We will need to handle bit number six which is set to true (lowercase) to false which will translate content of variable to a capital character. Looking at truth tables AND, OR, XOR, NOT the truth table which we will choose will be XOR truth table because of logical theory property 1 xor 1 result in 0 bit value, in C this operation is expresed as ^. What about 0x20 is a hexadecimal mask in binary (2) 0010 0000 (0), that expression represent 0110 0010 xor 0010 0000 => 0100 0010 is a capital character 'B'. We will observe that capital character 'B' xor mask will result in a lowercase character 'b'.

Playing with this program we will find that bitwise operations are very easy to understand.

#include <stdio.h>
#include <stdlib.h>

void dec2bin(signed long long int, unsigned short size);

int main()
{
    signed long long int packedData = 0xABC4F0DE;

    signed long long int testData = -0xFF;
    dec2bin(testData, sizeof(signed long long int));

    /*
     *  NOTE:
     *  -----
     *  All printed instructions are virtually and are garbage
     *  instructions (not used anywhere in programming).
     *  That instructions are supposed to make current operation visible.
     */
    //Garbage data (random which calls for a global complex subroutine)
    printf("Istruction  1: [RND [__global__]     ] ");
    dec2bin(packedData, sizeof(unsigned long int));

    // NULL the data - CLR (clear all bits from data)
    // CLR is calling a sobroutine composed with AND 0x0 mask;
    packedData &= 0x0;
    printf("Istruction  2: [CLR [AND 0x0]        ] ");
    dec2bin(packedData, sizeof(signed long int));

    // Adding 0x3A (0011 1010) to packed data
    packedData |= 0x3A;
    printf("Istruction  3: [OR  0x3A             ] ");
    dec2bin(packedData, sizeof(signed long int));

    // Shift to the left this data to next nibble
    packedData <<= 4;
    printf("Istruction  4: [SHL 0x4              ] ");
    dec2bin(packedData, sizeof(signed long int));

    // Shift again to the left this data to next nibble
    packedData <<= 4;
    printf("Istruction  5: [SHL 0x4              ] ");
    dec2bin(packedData, sizeof(signed long int));

    // Adding 0xF (1111) to packed data
    packedData |= 0xF;
    printf("Istruction  6: [OR  0xF              ] ");
    dec2bin(packedData, sizeof(signed long int));

    // Shift again to the left this data to next byte (2 * nibble)
    packedData <<= 8;
    printf("Istruction  7: [SHL 0x8              ] ");
    dec2bin(packedData, sizeof(signed long int));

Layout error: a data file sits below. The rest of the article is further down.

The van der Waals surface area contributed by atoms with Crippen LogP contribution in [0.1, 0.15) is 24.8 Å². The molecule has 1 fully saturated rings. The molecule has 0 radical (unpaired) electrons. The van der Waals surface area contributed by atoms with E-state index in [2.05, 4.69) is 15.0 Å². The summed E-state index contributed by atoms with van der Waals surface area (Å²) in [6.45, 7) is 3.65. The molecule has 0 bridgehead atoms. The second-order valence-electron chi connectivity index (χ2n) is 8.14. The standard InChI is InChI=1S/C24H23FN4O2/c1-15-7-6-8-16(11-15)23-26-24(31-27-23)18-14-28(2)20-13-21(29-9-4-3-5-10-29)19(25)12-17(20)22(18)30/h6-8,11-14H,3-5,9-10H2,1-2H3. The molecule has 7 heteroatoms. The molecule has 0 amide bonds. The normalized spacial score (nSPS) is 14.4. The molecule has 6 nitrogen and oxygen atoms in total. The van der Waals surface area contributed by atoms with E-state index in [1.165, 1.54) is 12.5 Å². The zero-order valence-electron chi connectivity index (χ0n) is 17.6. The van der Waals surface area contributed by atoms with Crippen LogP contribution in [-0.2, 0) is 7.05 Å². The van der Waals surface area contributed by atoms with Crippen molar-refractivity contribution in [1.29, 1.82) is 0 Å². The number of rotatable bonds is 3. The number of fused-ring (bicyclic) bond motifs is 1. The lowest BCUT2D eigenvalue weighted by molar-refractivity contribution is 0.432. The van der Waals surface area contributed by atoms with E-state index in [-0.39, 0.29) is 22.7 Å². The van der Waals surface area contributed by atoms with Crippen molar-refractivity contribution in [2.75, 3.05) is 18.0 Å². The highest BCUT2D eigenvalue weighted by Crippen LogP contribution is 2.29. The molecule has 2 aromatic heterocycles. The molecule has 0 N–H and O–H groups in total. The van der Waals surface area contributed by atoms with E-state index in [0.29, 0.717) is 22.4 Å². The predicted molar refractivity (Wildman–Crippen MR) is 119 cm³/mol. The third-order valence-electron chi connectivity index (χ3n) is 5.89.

// Extract contents of low ordered nibble from second byte (with a mask)
    packedData &= 0x00000F00;
    printf("Istruction  8: [AND 0x00000F00       ] ");
    dec2bin(packedData, sizeof(signed long int));

    // Invert (negate|NAND) each bit from data (invert mask)
    packedData = ~packedData;
    printf("Istruction  9: [INV [NOT XXXXXXXX]   ] ");
    dec2bin(packedData, sizeof(signed long int));

    // Shift to the right this data to previous nibble
    packedData >>= 4;
    printf("Istruction 10: [SHR 0x4              ] ");
    dec2bin(packedData, sizeof(signed long int));

    // Shift to the right this data to previous nibble
    packedData >>= 4;
    printf("Istruction 11: [SHR 0x4              ] ");
    dec2bin(packedData, sizeof(signed long int));

    // Shift to the right this data to previous nibble
    packedData >>= 2;
    printf("Istruction 12: [SHR 0x2              ] ");
    dec2bin(packedData, sizeof(signed long int));

    // Invert (negate|NAND) each bit from data (invert mask)
    packedData = ~(packedData) & 0x00FFFFFF;
    printf("Istruction 13: [INV [NAND 0x00FFFFFF]] ");
    dec2bin(packedData, sizeof(signed long int));

    // Adding 0xF0000000 (1111 0000 ... 0000) to packed data
    packedData |= 0xF0000000;
    printf("Istruction 14: [OR  0xF0000000       ] ");
    dec2bin(packedData, sizeof(signed long int));

    // Shift to the left this data to next nibble
    packedData <<= 4;
    printf("Istruction 15: [SHL 0x4              ] ");
    dec2bin(packedData, sizeof(signed long int));

    // Exclusive or
    packedData ^= 0x0F0000F0;
    printf("Istruction 16: [XOR 0x0F0000F0       ] ");
    dec2bin(packedData, sizeof(signed long int));

    return 0;
}

void dec2bin(signed long long int number, unsigned short size)
{
    int c, k;
    for (c = (size*8)-1; c >= 0; c--)
    {
        k = number >> c;
        if (k & 1)
            printf("1");
        else
            printf("0");
        if (c % 4 == 0)
            printf(" ");
    }
    printf("\n");
}